The Secretary of State to the Chargé in the Soviet Union (Wiley)
79. Your 140, April 10, 2 p.m. Department desires that you propose as a substitute for the two drafts suggested by the Foreign Office, which for self-evident reasons are unsatisfactory to this Government, the following draft of an identic note to be exchanged between the Ambassador and the People’s Commissar for Foreign Affairs with reference to the question of the generalization of tariff concessions to the Soviet Union.
[For paraphrased text of the draft identic note as delivered to the Soviet Commissariat for Foreign Affairs, see telegram No. 81, April 22, 1935, 8 p.m., to the Ambassador in the Soviet Union, infra.]
With regard to the exception made with regard to Cuba, you may state, if any question is raised with respect thereto, that an exception with regard to Cuba is made in all commercial agreements concluded by the United States. This can be readily confirmed by the Soviet authorities by consulting Department’s Treaty Series, which you may make available to them.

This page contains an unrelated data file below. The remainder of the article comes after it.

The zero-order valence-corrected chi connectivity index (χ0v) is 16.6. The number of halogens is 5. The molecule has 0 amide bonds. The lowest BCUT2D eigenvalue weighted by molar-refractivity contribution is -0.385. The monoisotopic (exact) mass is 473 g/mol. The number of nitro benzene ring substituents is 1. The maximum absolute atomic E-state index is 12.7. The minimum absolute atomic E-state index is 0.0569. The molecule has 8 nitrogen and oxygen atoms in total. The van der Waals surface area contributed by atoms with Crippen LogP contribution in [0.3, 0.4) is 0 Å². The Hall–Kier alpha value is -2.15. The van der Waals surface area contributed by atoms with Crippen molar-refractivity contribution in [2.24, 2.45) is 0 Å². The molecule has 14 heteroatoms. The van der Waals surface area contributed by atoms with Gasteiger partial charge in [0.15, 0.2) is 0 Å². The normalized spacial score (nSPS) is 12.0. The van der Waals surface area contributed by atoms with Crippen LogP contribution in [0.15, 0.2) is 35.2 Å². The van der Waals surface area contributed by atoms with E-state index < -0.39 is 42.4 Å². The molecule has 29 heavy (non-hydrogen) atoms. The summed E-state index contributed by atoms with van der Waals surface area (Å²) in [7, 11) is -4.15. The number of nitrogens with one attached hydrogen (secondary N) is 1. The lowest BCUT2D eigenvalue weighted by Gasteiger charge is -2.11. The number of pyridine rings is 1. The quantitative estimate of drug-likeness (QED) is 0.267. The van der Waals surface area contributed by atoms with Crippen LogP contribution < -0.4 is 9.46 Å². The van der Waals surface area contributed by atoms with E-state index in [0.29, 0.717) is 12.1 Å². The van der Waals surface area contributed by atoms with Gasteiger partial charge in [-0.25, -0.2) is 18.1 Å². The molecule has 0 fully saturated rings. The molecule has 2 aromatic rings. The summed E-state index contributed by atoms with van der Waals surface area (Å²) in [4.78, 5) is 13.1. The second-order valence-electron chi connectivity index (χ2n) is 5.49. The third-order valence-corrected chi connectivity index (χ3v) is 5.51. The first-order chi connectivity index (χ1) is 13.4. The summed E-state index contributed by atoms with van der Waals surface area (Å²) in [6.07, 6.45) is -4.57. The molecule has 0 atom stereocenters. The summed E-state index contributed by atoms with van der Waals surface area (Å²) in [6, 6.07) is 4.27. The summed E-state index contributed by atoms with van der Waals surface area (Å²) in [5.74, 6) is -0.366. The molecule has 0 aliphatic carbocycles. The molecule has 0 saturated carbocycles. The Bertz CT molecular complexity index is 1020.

If objection is raised to the insertion in the note of the statement with regard to the amount of purchases during 1935, it is desired that you emphasize, without stating specifically that you are doing so under instructions from the Department, that such a statement is essential in order to enable the Department to meet the considerable opposition which has developed to the generalization of tariff concessions to the Soviet Union. While this opposition comprises elements with which you are familiar, a not unimportant role is being played by certain business interests, including manganese interests, which maintain that it is futile to generalize concessions to the Soviet Union since such action would not lead to increased market opportunities for American goods in the Soviet Union and consequently would not further the purpose of the trade agreements program. In these circumstances [Page 197] the Department desires to be in a position, when justifying the generalization of tariff concessions to the Soviet Union, to indicate specifically the increase in trade which will take place and not to be restricted to referring to a general commitment substantially to increase purchases.